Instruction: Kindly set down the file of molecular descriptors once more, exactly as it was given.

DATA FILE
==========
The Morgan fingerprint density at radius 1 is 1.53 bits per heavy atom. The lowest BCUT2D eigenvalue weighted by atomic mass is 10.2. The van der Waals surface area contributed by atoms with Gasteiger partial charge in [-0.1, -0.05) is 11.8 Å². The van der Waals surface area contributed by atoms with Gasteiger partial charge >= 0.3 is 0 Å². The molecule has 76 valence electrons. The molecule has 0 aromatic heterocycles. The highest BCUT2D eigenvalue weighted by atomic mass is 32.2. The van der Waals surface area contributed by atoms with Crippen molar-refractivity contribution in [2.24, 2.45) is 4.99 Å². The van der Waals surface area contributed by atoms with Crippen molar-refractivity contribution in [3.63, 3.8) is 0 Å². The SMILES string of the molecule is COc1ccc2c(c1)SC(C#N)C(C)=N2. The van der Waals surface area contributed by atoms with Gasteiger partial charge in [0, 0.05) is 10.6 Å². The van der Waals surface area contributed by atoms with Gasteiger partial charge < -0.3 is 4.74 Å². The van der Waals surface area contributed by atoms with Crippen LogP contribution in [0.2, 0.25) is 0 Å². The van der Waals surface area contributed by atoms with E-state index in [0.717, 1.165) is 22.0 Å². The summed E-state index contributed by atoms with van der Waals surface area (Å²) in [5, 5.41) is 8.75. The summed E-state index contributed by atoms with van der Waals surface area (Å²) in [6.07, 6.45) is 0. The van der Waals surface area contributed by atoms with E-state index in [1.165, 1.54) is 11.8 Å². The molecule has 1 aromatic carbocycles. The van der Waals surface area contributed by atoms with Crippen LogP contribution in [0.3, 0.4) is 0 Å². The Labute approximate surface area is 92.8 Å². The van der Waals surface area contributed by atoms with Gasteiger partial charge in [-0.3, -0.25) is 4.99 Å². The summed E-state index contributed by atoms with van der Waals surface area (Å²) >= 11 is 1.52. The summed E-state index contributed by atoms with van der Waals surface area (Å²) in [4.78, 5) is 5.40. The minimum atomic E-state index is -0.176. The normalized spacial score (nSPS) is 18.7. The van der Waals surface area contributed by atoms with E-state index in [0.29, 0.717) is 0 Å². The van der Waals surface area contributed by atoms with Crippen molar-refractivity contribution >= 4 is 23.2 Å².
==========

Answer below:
The Morgan fingerprint density at radius 1 is 1.53 bits per heavy atom. The lowest BCUT2D eigenvalue weighted by atomic mass is 10.2. The van der Waals surface area contributed by atoms with Gasteiger partial charge in [-0.1, -0.05) is 11.8 Å². The van der Waals surface area contributed by atoms with Gasteiger partial charge >= 0.3 is 0 Å². The molecule has 76 valence electrons. The molecule has 0 aromatic heterocycles. The highest BCUT2D eigenvalue weighted by atomic mass is 32.2. The van der Waals surface area contributed by atoms with Crippen molar-refractivity contribution in [2.24, 2.45) is 4.99 Å². The van der Waals surface area contributed by atoms with Crippen molar-refractivity contribution in [3.63, 3.8) is 0 Å². The SMILES string of the molecule is COc1ccc2c(c1)SC(C#N)C(C)=N2. The van der Waals surface area contributed by atoms with Gasteiger partial charge in [0, 0.05) is 10.6 Å². The van der Waals surface area contributed by atoms with Gasteiger partial charge < -0.3 is 4.74 Å². The van der Waals surface area contributed by atoms with Crippen LogP contribution in [0.2, 0.25) is 0 Å². The van der Waals surface area contributed by atoms with E-state index in [0.717, 1.165) is 22.0 Å². The summed E-state index contributed by atoms with van der Waals surface area (Å²) in [5, 5.41) is 8.75. The summed E-state index contributed by atoms with van der Waals surface area (Å²) in [6.07, 6.45) is 0. The van der Waals surface area contributed by atoms with E-state index in [1.165, 1.54) is 11.8 Å². The molecule has 1 aromatic carbocycles. The van der Waals surface area contributed by atoms with Crippen LogP contribution in [0.3, 0.4) is 0 Å². The Labute approximate surface area is 92.8 Å². The van der Waals surface area contributed by atoms with Gasteiger partial charge in [-0.3, -0.25) is 4.99 Å². The summed E-state index contributed by atoms with van der Waals surface area (Å²) >= 11 is 1.52. The summed E-state index contributed by atoms with van der Waals surface area (Å²) in [4.78, 5) is 5.40. The minimum atomic E-state index is -0.176. The normalized spacial score (nSPS) is 18.7. The van der Waals surface area contributed by atoms with E-state index in [0.29, 0.717) is 0 Å². The van der Waals surface area contributed by atoms with Crippen molar-refractivity contribution >= 4 is 23.2 Å².